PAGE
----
XXII. He beareth Argent, a Mortess Chissel, Azure, the Helve, Or. By the name of Chizell.
This is a Chissel broad in the sides and thick in the face part, so consequently stronger than other Chissels, that it may abide heavyer Blows with the Mallet; it hath a deep Basil, and is used to cut deep square holes called Mortesses in a piece of Wood: They are of several bignesses answerable to the breadth of the Mortesses they are to make.
XXIII. He beareth Or, a Sprig Bitt, Sable; Handle, Argent. Three such is born by the name of Hile. This is a thing like an Awle, having a four square Blade, with which holes are made in thin and narrow Stuff, to drive in small and slender Nails called Sprigs; Nails without heads.
XXIV. He beareth Azure, a Brace and Bit, Or. This hath several denominations as I find amongst Workmen; for of some it is termed a Brace, others a Wimble, others a Wimble-Brace, and a Vambrace; in London it is generally termed a Piercer. It is used in Boring of Holes to drive Wooden Pins through Mortesses and Tennants in Joyners work.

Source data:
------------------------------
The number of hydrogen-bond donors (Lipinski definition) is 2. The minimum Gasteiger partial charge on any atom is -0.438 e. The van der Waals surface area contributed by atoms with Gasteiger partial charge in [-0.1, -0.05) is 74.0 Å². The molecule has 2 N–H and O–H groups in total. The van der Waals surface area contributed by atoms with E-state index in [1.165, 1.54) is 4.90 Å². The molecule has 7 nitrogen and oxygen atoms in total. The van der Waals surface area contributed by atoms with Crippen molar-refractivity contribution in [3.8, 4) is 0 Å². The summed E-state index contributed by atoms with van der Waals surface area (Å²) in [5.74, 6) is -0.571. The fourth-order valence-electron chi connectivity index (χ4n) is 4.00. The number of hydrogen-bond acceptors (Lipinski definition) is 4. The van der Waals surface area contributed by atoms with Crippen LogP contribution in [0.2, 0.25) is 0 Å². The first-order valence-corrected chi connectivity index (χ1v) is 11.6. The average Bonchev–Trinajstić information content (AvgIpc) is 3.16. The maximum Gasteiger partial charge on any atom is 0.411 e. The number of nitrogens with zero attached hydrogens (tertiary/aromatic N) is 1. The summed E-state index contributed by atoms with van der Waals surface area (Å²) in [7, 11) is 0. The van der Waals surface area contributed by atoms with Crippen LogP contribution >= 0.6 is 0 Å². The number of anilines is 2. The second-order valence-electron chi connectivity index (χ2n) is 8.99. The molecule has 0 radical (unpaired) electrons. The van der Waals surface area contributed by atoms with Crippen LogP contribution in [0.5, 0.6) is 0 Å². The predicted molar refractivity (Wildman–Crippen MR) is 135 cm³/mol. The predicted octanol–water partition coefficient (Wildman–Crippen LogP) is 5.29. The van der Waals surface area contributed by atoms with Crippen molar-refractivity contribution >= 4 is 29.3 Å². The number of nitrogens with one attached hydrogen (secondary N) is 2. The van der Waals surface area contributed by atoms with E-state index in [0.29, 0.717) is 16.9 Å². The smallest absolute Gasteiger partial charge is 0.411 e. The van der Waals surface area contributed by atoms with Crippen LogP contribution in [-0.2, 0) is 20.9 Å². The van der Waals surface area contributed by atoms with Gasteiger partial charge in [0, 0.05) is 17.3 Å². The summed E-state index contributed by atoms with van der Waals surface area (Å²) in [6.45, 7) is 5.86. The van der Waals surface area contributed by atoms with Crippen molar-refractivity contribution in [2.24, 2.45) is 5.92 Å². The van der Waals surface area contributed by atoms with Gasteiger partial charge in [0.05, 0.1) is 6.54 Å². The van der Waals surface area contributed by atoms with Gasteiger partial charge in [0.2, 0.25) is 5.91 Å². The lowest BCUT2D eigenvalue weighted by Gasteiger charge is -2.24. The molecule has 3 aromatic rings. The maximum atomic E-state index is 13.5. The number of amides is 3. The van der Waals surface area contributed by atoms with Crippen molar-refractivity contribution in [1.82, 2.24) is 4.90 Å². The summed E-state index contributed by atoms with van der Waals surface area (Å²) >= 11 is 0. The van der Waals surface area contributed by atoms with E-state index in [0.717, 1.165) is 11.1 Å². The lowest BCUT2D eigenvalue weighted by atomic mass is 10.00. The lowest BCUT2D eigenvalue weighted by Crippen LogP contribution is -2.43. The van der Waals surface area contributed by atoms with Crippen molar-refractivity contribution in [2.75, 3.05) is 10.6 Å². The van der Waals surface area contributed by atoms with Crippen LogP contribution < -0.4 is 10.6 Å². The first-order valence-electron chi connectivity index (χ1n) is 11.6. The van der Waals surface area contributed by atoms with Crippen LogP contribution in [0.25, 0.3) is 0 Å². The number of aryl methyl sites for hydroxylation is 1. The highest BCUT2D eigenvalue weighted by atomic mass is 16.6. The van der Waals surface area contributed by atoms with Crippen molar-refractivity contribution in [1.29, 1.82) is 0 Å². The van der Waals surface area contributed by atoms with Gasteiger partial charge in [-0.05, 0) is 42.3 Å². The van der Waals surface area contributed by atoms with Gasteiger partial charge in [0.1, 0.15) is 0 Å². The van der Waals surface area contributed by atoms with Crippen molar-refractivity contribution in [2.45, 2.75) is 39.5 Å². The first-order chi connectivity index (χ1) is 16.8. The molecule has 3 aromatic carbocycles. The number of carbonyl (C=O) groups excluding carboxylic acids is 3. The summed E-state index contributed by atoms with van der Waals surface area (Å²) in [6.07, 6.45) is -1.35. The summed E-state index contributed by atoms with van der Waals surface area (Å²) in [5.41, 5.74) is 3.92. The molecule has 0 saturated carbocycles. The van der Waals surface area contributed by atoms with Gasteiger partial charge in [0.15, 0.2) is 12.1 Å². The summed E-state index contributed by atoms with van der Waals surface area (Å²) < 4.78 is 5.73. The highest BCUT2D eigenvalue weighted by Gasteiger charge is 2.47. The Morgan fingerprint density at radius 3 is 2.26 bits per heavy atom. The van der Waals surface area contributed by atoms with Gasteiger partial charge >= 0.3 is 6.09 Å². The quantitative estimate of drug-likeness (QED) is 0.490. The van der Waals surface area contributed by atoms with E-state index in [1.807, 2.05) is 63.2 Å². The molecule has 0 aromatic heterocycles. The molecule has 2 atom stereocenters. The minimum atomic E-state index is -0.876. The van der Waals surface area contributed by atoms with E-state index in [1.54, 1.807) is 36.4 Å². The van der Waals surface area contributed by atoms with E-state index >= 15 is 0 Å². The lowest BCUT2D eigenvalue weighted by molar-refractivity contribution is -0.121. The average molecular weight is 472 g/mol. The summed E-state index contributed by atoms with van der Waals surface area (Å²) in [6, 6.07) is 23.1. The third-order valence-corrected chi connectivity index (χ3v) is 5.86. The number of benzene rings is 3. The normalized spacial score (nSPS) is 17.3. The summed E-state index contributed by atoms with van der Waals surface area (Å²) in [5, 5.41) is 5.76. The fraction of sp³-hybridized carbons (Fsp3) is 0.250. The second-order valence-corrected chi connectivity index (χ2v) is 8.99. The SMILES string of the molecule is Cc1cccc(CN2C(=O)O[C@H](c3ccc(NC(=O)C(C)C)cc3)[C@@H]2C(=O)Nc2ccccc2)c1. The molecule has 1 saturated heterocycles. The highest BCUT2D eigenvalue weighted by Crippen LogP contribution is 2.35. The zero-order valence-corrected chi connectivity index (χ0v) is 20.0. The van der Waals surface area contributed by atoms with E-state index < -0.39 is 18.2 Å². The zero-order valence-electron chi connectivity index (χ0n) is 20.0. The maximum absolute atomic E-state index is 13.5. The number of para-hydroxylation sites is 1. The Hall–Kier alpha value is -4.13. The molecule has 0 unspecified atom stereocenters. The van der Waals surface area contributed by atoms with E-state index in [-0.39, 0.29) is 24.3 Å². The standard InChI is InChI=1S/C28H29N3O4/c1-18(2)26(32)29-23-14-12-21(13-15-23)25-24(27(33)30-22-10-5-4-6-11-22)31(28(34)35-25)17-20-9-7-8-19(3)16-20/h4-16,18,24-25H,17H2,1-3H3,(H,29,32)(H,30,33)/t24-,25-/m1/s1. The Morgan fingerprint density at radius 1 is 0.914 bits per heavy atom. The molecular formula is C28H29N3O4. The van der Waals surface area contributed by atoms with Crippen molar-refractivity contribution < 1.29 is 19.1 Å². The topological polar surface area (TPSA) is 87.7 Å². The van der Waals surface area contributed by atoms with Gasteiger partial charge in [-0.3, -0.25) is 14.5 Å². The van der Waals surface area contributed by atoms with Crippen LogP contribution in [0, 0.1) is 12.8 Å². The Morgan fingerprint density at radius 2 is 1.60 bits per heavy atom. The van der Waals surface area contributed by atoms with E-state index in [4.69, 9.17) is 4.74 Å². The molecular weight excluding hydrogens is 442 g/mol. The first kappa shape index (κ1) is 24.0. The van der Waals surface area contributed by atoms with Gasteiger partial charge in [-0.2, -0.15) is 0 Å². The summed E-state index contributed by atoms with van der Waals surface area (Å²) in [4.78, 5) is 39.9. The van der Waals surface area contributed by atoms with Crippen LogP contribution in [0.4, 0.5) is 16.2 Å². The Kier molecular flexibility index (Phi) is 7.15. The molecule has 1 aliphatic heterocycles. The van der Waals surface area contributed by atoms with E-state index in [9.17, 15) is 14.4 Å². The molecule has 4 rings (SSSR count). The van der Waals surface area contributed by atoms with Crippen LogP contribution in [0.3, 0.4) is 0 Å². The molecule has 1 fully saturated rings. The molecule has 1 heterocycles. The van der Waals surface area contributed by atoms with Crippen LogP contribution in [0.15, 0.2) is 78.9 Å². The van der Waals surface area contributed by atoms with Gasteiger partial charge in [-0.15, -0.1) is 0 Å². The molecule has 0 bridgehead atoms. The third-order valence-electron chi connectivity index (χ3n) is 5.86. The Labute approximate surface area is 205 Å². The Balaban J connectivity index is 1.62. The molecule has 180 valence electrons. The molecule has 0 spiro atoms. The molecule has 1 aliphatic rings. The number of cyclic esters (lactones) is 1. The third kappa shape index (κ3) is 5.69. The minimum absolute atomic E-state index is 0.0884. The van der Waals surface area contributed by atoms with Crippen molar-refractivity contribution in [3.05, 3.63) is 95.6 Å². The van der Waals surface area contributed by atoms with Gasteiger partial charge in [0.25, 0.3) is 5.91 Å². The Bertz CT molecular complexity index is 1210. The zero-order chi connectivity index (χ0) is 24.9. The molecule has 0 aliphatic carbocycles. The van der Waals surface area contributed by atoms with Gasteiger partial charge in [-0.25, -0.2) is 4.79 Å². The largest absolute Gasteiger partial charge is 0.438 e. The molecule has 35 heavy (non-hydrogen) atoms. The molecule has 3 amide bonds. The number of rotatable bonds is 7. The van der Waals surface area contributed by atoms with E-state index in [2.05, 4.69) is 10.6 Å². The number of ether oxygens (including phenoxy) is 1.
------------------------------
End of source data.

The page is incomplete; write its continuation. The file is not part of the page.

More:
Two such Braces erected and endorsed, or conjoined with a Girdle Gules, is the Crest of Bracegirdle, of Bracegirdle Green in Cheshire.
The parts of the Brace and Bitt.
The Head, is the round top, flat Button, which turneth in a hole in the Stock.
The Socket of the Brace head, the place where it turns.
The Bush or Pad Hole, a four square hole in which the Bit is placed, so as it cannot turn.
The Stock, is all the turning part of the Brace.
The Bush or Pad, is the square piece of Wood in which the Bit is fixed, which is taken out and put into the Brace as often as it is used.
The Bit, is the Iron as bores the hole, which that you may see the parts more exactly view the next Figure.
XXV. He beareth a Bit, fixed in its Bush or Pad. The Bushes being made fit for the square hole of thes Brace may serve for several sorts of Bits, both to make small and large holes, also ebb or deep according to the length of the shank of the Bit. The Bush hath its hold, which is the square; the Shoulder for the Brace to rest upon; and the round or bottom, where the Bit is put in.
— From Randle Holme’s “The Academy of Armory, or, A Storehouse of Armory and Blazon” Book III, Chapter IX. Why am I reading this?